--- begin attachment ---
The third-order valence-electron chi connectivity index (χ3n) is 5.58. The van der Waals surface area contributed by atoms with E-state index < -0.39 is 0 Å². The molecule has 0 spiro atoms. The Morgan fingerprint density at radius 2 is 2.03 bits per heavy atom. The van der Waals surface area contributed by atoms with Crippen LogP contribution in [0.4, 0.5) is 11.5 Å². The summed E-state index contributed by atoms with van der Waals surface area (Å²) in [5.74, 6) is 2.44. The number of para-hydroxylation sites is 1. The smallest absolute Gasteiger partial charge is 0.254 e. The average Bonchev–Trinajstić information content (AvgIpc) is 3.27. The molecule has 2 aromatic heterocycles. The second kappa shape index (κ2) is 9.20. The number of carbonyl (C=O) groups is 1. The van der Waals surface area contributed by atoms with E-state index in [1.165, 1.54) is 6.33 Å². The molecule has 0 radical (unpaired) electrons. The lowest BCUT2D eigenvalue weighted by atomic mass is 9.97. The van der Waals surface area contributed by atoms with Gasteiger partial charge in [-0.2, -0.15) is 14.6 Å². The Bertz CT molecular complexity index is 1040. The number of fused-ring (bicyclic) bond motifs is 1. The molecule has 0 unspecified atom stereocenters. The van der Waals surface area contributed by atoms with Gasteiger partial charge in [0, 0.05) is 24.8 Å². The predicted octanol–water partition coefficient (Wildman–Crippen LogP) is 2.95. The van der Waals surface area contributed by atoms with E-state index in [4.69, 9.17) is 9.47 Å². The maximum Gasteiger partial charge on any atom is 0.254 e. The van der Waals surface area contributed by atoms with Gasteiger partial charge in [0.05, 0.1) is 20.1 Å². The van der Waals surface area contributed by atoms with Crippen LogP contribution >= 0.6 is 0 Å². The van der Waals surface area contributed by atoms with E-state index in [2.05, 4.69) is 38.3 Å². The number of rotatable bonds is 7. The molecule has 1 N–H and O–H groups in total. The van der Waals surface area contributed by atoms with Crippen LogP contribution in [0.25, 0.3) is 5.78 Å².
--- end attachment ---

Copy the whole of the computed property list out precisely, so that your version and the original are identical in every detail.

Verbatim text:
The third-order valence-electron chi connectivity index (χ3n) is 5.58. The van der Waals surface area contributed by atoms with E-state index < -0.39 is 0 Å². The molecule has 0 spiro atoms. The Morgan fingerprint density at radius 2 is 2.03 bits per heavy atom. The van der Waals surface area contributed by atoms with Crippen LogP contribution in [0.4, 0.5) is 11.5 Å². The summed E-state index contributed by atoms with van der Waals surface area (Å²) in [5.74, 6) is 2.44. The number of para-hydroxylation sites is 1. The smallest absolute Gasteiger partial charge is 0.254 e. The average Bonchev–Trinajstić information content (AvgIpc) is 3.27. The molecule has 2 aromatic heterocycles. The second kappa shape index (κ2) is 9.20. The number of carbonyl (C=O) groups is 1. The van der Waals surface area contributed by atoms with E-state index in [1.165, 1.54) is 6.33 Å². The molecule has 0 radical (unpaired) electrons. The lowest BCUT2D eigenvalue weighted by atomic mass is 9.97. The van der Waals surface area contributed by atoms with Gasteiger partial charge in [-0.2, -0.15) is 14.6 Å². The Bertz CT molecular complexity index is 1040. The number of fused-ring (bicyclic) bond motifs is 1. The molecule has 0 unspecified atom stereocenters. The van der Waals surface area contributed by atoms with Gasteiger partial charge in [0, 0.05) is 24.8 Å². The predicted octanol–water partition coefficient (Wildman–Crippen LogP) is 2.95. The van der Waals surface area contributed by atoms with E-state index in [4.69, 9.17) is 9.47 Å². The maximum Gasteiger partial charge on any atom is 0.254 e. The van der Waals surface area contributed by atoms with Gasteiger partial charge in [0.05, 0.1) is 20.1 Å². The van der Waals surface area contributed by atoms with Crippen LogP contribution >= 0.6 is 0 Å². The van der Waals surface area contributed by atoms with E-state index in [2.05, 4.69) is 38.3 Å². The number of rotatable bonds is 7. The molecule has 1 N–H and O–H groups in total. The van der Waals surface area contributed by atoms with Crippen LogP contribution in [0.25, 0.3) is 5.78 Å².